I think the fashion business is one of mankind's sillier creations. A massive industry is based on consumers (not customers) throwing out perfectly good clothes just so they can look like the anorexic models, both male and female, featured in the latest fashion shows and magazine ads.
The New York, Paris, Milan, etc, designers have created a paradigm of absurdity, yet cyclists have managed to exceed even their silliness. Not only do many cyclists strive to dress like Tour de France riders, but they pay absurd amounts for kit plastered with advertising. Think about it, the advertisers pay the pros to wear jersey's advertising plastic flooring (Quickstep), hearing aids (Phonak), early pregnancy tests and lotteries (Predictor Lotto), and TV channels (Discovery). Most riders, however, actually pay big bucks to buy the same clothes; in other words they pay for the privilege of advertising for these companies. Is this all in hope that they might be mistaken for Lance?
Beyond the obviously ludicrous, there is the question of stomping about in road racing shoes when stopping for lunch because MTB or touring shoes you can walk in aren't deemed cool on a road bike. Plus, many of us no longer look our best in tight fitting Lycra.
As usual, the Japanese are a bit ahead of the curve in this. As this International Herald Tribune article explains how bicycle fashion is being recreated by some Japanese designers.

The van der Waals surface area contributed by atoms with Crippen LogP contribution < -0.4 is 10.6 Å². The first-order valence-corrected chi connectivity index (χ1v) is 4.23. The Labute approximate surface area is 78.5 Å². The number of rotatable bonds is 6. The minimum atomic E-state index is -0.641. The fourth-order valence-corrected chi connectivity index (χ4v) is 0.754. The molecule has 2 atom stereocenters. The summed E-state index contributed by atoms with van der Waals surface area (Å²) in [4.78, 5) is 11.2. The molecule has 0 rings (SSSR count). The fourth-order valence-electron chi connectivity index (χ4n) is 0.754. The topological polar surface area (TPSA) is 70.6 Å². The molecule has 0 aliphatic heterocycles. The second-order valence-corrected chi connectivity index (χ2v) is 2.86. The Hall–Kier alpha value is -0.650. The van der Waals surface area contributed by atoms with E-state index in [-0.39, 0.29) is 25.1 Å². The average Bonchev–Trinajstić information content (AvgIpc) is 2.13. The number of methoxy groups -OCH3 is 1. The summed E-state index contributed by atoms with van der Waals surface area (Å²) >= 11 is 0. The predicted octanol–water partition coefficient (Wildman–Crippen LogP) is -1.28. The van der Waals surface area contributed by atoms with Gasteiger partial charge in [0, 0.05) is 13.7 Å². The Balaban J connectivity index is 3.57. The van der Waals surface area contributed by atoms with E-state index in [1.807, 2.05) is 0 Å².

Also in Nakameguro is a shop called Hosu, where the doorway is flanked by a beautifully assembled Italian bicycle and a heavy-duty, multitiered tool box. Like PedAL.E.D., Hosu's clothes are all originals and geared toward the fashion-conscious, urban bicyclist. Hosu designs are marked by an understated edginess, like tweed or wool-like pants that are, in fact, made from polyester (for fast drying and easy wearing). They come with small slap-on coils that go around the left hem of the pant leg. This is so the pant hem will not get tangled in or soiled by the gear chain. The coils attach to the belt loops with an attractive metal ring, also good for hanging keys and other paraphernalia.The PedAL. E.D. shop also creates clothes that work both around town and on a bike. But more importantly their clothes are made of organic cotton, hemp, and other "responsible" fabrics. If you watched the talk by Yvon Chouinard that I linked to a few posts back, you know that non-organic cotton may be the most environmentally destructive crop in the world. And most plastic clothes, Lycra, pile, polyester, are made from oil, yet recycled polyester is one of the least harmful fabrics. Even wool raised on non-organic industrial ranches is questionable.
There are also jackets that come with small, detachable buttons that glow in the dark and alert drivers that a cyclist is on the road.
Jun Kurokawa, 34, a Hosu fan and rookie cyclist, said: "Just because I'm into bicycles doesn't necessarily mean that I have to dress the part. I like Hosu stuff because you can't really tell they were designed for bike lovers. It's a little bit like being part of a secret society."
By the way, some of the best advice I ever received was: "Don't date women who wear gold shoes or say their hobby is shopping." And, "Style is not the same as fashion."